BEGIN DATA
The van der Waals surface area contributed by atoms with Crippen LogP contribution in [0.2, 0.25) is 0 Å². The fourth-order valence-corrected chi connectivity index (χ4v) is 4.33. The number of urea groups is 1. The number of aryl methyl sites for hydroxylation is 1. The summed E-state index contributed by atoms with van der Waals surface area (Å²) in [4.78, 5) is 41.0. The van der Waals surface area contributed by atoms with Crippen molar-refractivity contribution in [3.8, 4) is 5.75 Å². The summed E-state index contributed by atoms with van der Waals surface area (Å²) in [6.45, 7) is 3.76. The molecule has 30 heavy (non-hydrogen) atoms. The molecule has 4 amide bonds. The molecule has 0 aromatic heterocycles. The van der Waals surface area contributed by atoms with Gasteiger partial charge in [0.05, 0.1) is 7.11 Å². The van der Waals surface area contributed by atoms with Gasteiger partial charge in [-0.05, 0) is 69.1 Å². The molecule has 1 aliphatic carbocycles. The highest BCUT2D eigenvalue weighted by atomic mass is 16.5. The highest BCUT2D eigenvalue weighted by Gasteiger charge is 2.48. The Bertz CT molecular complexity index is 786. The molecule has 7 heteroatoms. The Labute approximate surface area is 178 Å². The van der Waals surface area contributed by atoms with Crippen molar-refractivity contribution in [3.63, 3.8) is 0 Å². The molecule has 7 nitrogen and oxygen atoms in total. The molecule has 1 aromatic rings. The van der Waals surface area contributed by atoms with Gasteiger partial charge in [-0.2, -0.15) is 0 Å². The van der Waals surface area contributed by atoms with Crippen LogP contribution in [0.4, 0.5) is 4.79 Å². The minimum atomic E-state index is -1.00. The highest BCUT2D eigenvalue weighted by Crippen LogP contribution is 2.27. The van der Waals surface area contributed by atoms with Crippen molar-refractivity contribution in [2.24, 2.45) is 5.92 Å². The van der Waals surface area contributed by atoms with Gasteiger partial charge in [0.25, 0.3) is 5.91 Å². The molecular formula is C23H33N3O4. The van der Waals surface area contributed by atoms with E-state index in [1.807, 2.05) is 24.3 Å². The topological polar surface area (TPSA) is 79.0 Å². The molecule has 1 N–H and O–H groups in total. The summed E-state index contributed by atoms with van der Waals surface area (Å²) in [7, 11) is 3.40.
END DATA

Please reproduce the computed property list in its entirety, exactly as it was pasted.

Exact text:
The van der Waals surface area contributed by atoms with Crippen LogP contribution in [0.2, 0.25) is 0 Å². The fourth-order valence-corrected chi connectivity index (χ4v) is 4.33. The number of urea groups is 1. The number of aryl methyl sites for hydroxylation is 1. The summed E-state index contributed by atoms with van der Waals surface area (Å²) in [4.78, 5) is 41.0. The van der Waals surface area contributed by atoms with Crippen molar-refractivity contribution in [3.8, 4) is 5.75 Å². The summed E-state index contributed by atoms with van der Waals surface area (Å²) in [6.45, 7) is 3.76. The molecule has 30 heavy (non-hydrogen) atoms. The molecule has 4 amide bonds. The molecule has 0 aromatic heterocycles. The van der Waals surface area contributed by atoms with Gasteiger partial charge in [0.05, 0.1) is 7.11 Å². The van der Waals surface area contributed by atoms with Gasteiger partial charge in [-0.05, 0) is 69.1 Å². The molecule has 1 aliphatic carbocycles. The highest BCUT2D eigenvalue weighted by atomic mass is 16.5. The highest BCUT2D eigenvalue weighted by Gasteiger charge is 2.48. The Bertz CT molecular complexity index is 786. The molecule has 7 heteroatoms. The Labute approximate surface area is 178 Å². The van der Waals surface area contributed by atoms with Crippen molar-refractivity contribution in [3.63, 3.8) is 0 Å². The molecule has 7 nitrogen and oxygen atoms in total. The molecule has 1 aromatic rings. The van der Waals surface area contributed by atoms with Gasteiger partial charge in [-0.2, -0.15) is 0 Å². The van der Waals surface area contributed by atoms with Crippen LogP contribution in [0.4, 0.5) is 4.79 Å². The minimum atomic E-state index is -1.00. The highest BCUT2D eigenvalue weighted by Crippen LogP contribution is 2.27. The van der Waals surface area contributed by atoms with Crippen molar-refractivity contribution in [2.24, 2.45) is 5.92 Å². The van der Waals surface area contributed by atoms with Gasteiger partial charge in [0.25, 0.3) is 5.91 Å². The molecular formula is C23H33N3O4. The van der Waals surface area contributed by atoms with E-state index in [1.807, 2.05) is 24.3 Å². The topological polar surface area (TPSA) is 79.0 Å². The molecule has 1 N–H and O–H groups in total. The summed E-state index contributed by atoms with van der Waals surface area (Å²) in [7, 11) is 3.40.